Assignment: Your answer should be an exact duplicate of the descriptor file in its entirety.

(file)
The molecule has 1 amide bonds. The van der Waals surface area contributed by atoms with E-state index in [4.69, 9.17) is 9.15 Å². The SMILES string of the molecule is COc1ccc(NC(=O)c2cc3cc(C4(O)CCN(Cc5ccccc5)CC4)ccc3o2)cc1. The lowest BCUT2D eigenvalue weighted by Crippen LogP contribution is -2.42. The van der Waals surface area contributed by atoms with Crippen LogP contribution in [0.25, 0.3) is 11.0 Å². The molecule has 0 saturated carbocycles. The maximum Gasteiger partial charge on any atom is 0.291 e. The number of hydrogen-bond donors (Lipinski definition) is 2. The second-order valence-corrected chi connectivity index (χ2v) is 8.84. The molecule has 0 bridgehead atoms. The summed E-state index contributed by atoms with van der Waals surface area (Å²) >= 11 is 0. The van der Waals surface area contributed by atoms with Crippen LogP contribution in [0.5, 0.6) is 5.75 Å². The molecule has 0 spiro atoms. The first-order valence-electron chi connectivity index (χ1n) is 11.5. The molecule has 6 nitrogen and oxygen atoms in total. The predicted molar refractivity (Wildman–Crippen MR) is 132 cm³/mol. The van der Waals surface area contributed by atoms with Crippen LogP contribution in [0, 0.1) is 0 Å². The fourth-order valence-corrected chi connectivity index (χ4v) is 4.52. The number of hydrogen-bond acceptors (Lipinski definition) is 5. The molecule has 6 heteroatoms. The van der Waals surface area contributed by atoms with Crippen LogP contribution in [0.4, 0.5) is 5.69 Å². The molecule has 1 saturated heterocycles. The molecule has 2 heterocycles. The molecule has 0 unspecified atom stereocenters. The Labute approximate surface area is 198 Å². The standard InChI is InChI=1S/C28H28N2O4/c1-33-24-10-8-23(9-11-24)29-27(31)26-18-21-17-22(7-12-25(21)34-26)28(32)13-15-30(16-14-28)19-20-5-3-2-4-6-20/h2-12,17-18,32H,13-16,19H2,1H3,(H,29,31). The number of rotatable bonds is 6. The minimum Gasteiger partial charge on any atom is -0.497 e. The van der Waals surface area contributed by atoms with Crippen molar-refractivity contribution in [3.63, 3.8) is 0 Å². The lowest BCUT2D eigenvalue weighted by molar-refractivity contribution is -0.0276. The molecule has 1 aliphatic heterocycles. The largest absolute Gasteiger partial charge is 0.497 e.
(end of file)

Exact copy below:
The molecule has 1 amide bonds. The van der Waals surface area contributed by atoms with E-state index in [4.69, 9.17) is 9.15 Å². The SMILES string of the molecule is COc1ccc(NC(=O)c2cc3cc(C4(O)CCN(Cc5ccccc5)CC4)ccc3o2)cc1. The lowest BCUT2D eigenvalue weighted by Crippen LogP contribution is -2.42. The van der Waals surface area contributed by atoms with Crippen LogP contribution in [0.25, 0.3) is 11.0 Å². The molecule has 0 saturated carbocycles. The maximum Gasteiger partial charge on any atom is 0.291 e. The number of hydrogen-bond donors (Lipinski definition) is 2. The second-order valence-corrected chi connectivity index (χ2v) is 8.84. The molecule has 0 bridgehead atoms. The summed E-state index contributed by atoms with van der Waals surface area (Å²) >= 11 is 0. The van der Waals surface area contributed by atoms with Crippen LogP contribution in [0.5, 0.6) is 5.75 Å². The molecule has 0 spiro atoms. The first-order valence-electron chi connectivity index (χ1n) is 11.5. The molecule has 6 nitrogen and oxygen atoms in total. The predicted molar refractivity (Wildman–Crippen MR) is 132 cm³/mol. The van der Waals surface area contributed by atoms with Crippen LogP contribution in [0, 0.1) is 0 Å². The fourth-order valence-corrected chi connectivity index (χ4v) is 4.52. The number of hydrogen-bond acceptors (Lipinski definition) is 5. The molecule has 6 heteroatoms. The van der Waals surface area contributed by atoms with Crippen LogP contribution in [0.4, 0.5) is 5.69 Å². The molecule has 1 saturated heterocycles. The molecule has 2 heterocycles. The molecule has 0 unspecified atom stereocenters. The Labute approximate surface area is 198 Å². The standard InChI is InChI=1S/C28H28N2O4/c1-33-24-10-8-23(9-11-24)29-27(31)26-18-21-17-22(7-12-25(21)34-26)28(32)13-15-30(16-14-28)19-20-5-3-2-4-6-20/h2-12,17-18,32H,13-16,19H2,1H3,(H,29,31). The number of rotatable bonds is 6. The minimum Gasteiger partial charge on any atom is -0.497 e. The van der Waals surface area contributed by atoms with Crippen molar-refractivity contribution in [3.63, 3.8) is 0 Å². The lowest BCUT2D eigenvalue weighted by molar-refractivity contribution is -0.0276. The molecule has 1 aliphatic heterocycles. The largest absolute Gasteiger partial charge is 0.497 e.